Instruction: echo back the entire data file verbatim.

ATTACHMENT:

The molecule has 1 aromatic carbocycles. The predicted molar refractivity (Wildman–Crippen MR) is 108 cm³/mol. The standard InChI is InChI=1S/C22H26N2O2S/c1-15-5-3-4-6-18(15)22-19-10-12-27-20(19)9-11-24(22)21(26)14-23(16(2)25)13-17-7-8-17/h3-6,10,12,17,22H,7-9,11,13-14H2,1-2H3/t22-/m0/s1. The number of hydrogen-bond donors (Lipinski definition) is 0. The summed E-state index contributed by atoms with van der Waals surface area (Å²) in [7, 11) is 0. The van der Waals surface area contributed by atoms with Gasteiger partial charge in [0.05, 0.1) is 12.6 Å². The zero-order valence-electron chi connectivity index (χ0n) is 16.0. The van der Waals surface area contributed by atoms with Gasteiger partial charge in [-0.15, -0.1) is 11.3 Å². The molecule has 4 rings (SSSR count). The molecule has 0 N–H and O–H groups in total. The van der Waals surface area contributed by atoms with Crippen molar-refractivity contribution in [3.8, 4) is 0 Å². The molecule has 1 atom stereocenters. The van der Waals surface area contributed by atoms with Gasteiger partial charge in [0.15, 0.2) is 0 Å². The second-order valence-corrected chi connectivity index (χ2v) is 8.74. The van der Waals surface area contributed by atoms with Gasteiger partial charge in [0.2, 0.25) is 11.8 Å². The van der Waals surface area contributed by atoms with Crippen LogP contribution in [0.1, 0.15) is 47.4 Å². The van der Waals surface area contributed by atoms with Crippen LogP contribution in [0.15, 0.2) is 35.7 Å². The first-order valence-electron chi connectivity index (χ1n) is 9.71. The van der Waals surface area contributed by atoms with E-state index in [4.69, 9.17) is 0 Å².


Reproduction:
The molecule has 1 aromatic carbocycles. The predicted molar refractivity (Wildman–Crippen MR) is 108 cm³/mol. The standard InChI is InChI=1S/C22H26N2O2S/c1-15-5-3-4-6-18(15)22-19-10-12-27-20(19)9-11-24(22)21(26)14-23(16(2)25)13-17-7-8-17/h3-6,10,12,17,22H,7-9,11,13-14H2,1-2H3/t22-/m0/s1. The number of hydrogen-bond donors (Lipinski definition) is 0. The summed E-state index contributed by atoms with van der Waals surface area (Å²) in [7, 11) is 0. The van der Waals surface area contributed by atoms with Gasteiger partial charge in [0.05, 0.1) is 12.6 Å². The zero-order valence-electron chi connectivity index (χ0n) is 16.0. The van der Waals surface area contributed by atoms with Gasteiger partial charge in [-0.15, -0.1) is 11.3 Å². The molecule has 4 rings (SSSR count). The molecule has 0 N–H and O–H groups in total. The van der Waals surface area contributed by atoms with Crippen molar-refractivity contribution in [3.8, 4) is 0 Å². The molecule has 1 atom stereocenters. The van der Waals surface area contributed by atoms with Gasteiger partial charge in [0.15, 0.2) is 0 Å². The second-order valence-corrected chi connectivity index (χ2v) is 8.74. The van der Waals surface area contributed by atoms with Gasteiger partial charge in [0.2, 0.25) is 11.8 Å². The van der Waals surface area contributed by atoms with Crippen LogP contribution in [0.1, 0.15) is 47.4 Å². The van der Waals surface area contributed by atoms with Crippen LogP contribution in [0.15, 0.2) is 35.7 Å². The first-order valence-electron chi connectivity index (χ1n) is 9.71. The van der Waals surface area contributed by atoms with E-state index in [4.69, 9.17) is 0 Å².